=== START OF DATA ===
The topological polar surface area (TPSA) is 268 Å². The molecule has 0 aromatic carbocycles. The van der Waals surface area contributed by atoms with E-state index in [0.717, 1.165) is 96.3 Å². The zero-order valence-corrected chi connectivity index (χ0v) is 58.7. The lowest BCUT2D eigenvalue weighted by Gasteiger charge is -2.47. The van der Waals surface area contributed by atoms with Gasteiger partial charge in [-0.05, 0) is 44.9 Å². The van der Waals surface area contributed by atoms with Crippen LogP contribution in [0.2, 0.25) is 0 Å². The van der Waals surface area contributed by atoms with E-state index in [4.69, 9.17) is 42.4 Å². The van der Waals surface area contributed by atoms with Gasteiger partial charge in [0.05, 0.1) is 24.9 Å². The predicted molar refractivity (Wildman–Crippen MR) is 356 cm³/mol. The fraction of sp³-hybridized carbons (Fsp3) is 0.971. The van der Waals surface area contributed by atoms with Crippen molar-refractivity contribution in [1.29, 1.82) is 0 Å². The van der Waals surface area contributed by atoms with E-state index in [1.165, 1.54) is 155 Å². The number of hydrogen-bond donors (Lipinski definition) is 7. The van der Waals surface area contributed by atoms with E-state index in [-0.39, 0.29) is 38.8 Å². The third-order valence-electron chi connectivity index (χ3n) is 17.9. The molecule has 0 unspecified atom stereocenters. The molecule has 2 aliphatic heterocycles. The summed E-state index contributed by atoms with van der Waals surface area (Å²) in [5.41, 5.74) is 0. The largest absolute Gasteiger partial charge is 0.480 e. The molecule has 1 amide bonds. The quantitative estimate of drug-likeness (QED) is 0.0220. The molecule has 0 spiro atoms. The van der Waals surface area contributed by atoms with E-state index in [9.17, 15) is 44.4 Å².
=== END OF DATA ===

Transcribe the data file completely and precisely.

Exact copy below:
The topological polar surface area (TPSA) is 268 Å². The molecule has 0 aromatic carbocycles. The van der Waals surface area contributed by atoms with E-state index in [0.717, 1.165) is 96.3 Å². The zero-order valence-corrected chi connectivity index (χ0v) is 58.7. The lowest BCUT2D eigenvalue weighted by Gasteiger charge is -2.47. The van der Waals surface area contributed by atoms with Gasteiger partial charge in [-0.05, 0) is 44.9 Å². The van der Waals surface area contributed by atoms with Crippen LogP contribution in [0.2, 0.25) is 0 Å². The van der Waals surface area contributed by atoms with E-state index in [4.69, 9.17) is 42.4 Å². The van der Waals surface area contributed by atoms with Gasteiger partial charge in [0.05, 0.1) is 24.9 Å². The predicted molar refractivity (Wildman–Crippen MR) is 356 cm³/mol. The fraction of sp³-hybridized carbons (Fsp3) is 0.971. The van der Waals surface area contributed by atoms with Crippen molar-refractivity contribution in [1.29, 1.82) is 0 Å². The van der Waals surface area contributed by atoms with E-state index in [1.165, 1.54) is 155 Å². The number of hydrogen-bond donors (Lipinski definition) is 7. The van der Waals surface area contributed by atoms with E-state index in [-0.39, 0.29) is 38.8 Å². The third-order valence-electron chi connectivity index (χ3n) is 17.9. The molecule has 0 unspecified atom stereocenters. The molecule has 2 aliphatic heterocycles. The summed E-state index contributed by atoms with van der Waals surface area (Å²) in [5.41, 5.74) is 0. The largest absolute Gasteiger partial charge is 0.480 e. The molecule has 1 amide bonds. The quantitative estimate of drug-likeness (QED) is 0.0220. The molecule has 0 spiro atoms. The van der Waals surface area contributed by atoms with E-state index in [9.17, 15) is 44.4 Å².